After each encounter the instructors will have an in-depth after-action report with their 14-man squads going over what worked and what failed.
During the three-week phase three, Marines will learn advanced fire and maneuver concepts such as how to integrate heavy weapons and machine guns into the patrol and how to operate in different environments.
They will also learn how to set up an “effective defense with integrated patrolling,” a slide about the changes said.
The Marines will then put all they learned together in a multiday operation that will have squads transitioning from defense to attack to standard patrols while facing off against other squads in the training cycle.
The final phase will be a one-week capstone event where the Marines are placed on a notional expeditionary advanced base and tasked with completing missions.
Here is the full schedule of events, based on slides shared with Marine Corps Times:
· Week one: Includes a class on where each infantry Marine fits into expeditionary advanced base operations and the 2030 fight and why each skill is essential; a knowledge retention test; philosophy of war fighting; combat orders; signature management (administrative); and social media footprint.
· Week two: Employing service rifles; conducting field craft (field hygiene, ind camouflage); employing C4 systems with very high frequency radios and signature management.
· Week three: Advanced infantry marksmanship at greater range and conditions; employing anti-armor weapons; physical, mental and social resiliency training.
· Week four: Conducting aided defense advanced GPS, map and compass, along with unaided, celestial and sun improvised compass, land navigation skills. Work on visual and electromagnetic signature concealment.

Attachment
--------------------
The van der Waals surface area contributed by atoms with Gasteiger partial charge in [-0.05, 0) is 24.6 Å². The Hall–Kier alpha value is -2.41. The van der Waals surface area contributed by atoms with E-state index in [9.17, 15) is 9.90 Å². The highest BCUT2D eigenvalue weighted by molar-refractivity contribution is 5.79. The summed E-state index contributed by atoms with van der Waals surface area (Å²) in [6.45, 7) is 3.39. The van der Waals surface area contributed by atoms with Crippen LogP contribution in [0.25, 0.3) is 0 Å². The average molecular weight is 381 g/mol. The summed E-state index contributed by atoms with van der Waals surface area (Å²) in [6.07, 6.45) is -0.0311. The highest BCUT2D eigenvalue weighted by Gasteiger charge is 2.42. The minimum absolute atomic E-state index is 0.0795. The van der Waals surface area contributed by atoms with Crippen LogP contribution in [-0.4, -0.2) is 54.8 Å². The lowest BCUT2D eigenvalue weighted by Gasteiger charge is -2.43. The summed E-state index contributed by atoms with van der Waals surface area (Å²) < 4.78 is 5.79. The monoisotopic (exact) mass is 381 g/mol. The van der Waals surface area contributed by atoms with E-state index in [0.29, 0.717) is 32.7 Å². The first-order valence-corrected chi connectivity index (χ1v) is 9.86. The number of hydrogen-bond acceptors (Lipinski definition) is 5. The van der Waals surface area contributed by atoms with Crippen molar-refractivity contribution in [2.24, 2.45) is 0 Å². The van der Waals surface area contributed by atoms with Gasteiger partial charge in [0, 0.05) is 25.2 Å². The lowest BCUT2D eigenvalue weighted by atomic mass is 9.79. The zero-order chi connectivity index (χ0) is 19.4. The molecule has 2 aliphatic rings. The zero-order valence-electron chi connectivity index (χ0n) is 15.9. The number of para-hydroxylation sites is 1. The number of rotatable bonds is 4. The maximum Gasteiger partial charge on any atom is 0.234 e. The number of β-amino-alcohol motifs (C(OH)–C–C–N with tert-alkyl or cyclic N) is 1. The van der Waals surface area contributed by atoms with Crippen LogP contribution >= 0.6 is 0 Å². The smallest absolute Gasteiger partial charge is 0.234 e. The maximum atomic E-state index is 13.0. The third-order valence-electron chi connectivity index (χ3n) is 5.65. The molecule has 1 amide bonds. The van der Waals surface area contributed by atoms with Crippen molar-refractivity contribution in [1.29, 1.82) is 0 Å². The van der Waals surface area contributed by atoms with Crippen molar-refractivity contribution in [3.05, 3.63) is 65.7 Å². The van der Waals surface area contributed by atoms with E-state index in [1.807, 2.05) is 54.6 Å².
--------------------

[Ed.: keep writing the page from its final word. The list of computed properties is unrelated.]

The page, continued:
· Week five: Marines will learn observation skills; tracking and counter-tracking techniques; friendly and enemy trackable signatures.
· Week six: Marines will learn the cycle of the infantry Marine and how to conduct fire and movement; employ grenade launchers; employ anti-armor weapons and employ machine guns.
· Week seven: Marines will learn to conduct fire and to maneuver, day and night, with the service rifle and the medium machine gun and conduct surveillance.
· Week eight: Marines will learn how to operate and employ the high frequency radios, and understand ways to mitigate the radio signature, alongside more philosophy of war fighting training.
· Week nine: Marines will understand how to receive and analyze a combat order, specifically receiving a full five paragraph order.
· Week 10: Marines will incorporate all skills learned up to this point in the patrolling exercise culminating with two days of student-led, instructor-guided force-on-force fights.
· Week 11: Combining all learned skills the Marines will conduct both day and night squad offensive operations.
· Week 12: Marines will use what they’ve learned to construct an effective defense with integrated patrolling effort and then conduct blank fire force-on-force fights to test each position.
· Week 13: Marines will build upon weapons employment, offensive, defensive and patrolling fundamentals while in an urban environment, which culminates with two days of student-led, instructor-guided force-on-force fights.
· Week 14: The capstone event has Marines spending five days in a simulated expeditionary advanced base, completing missions that they may see in combat. Each event will be student led, with instructors there for safety purposes and instructional after-action reports.
The capstone is meant to recreate the Marine Corps Combat Readiness Evaluation, or MCCR, that they would see in the fleet before deploying.
“Each Marine must continuously use signature management, land navigation, individual movement techniques, and field skills to be successful,” a slide from the event said.
The students will be completely in charge of planning and completing their assigned tasks, with instructors monitoring on the side.
“The whole idea behind the capstone is to create what believe to be some version of the future operating environment for this Marine,” Koury said.
“Let’s get these Marines in the mindset of what they might face when they are, on the edge of the battlefield.”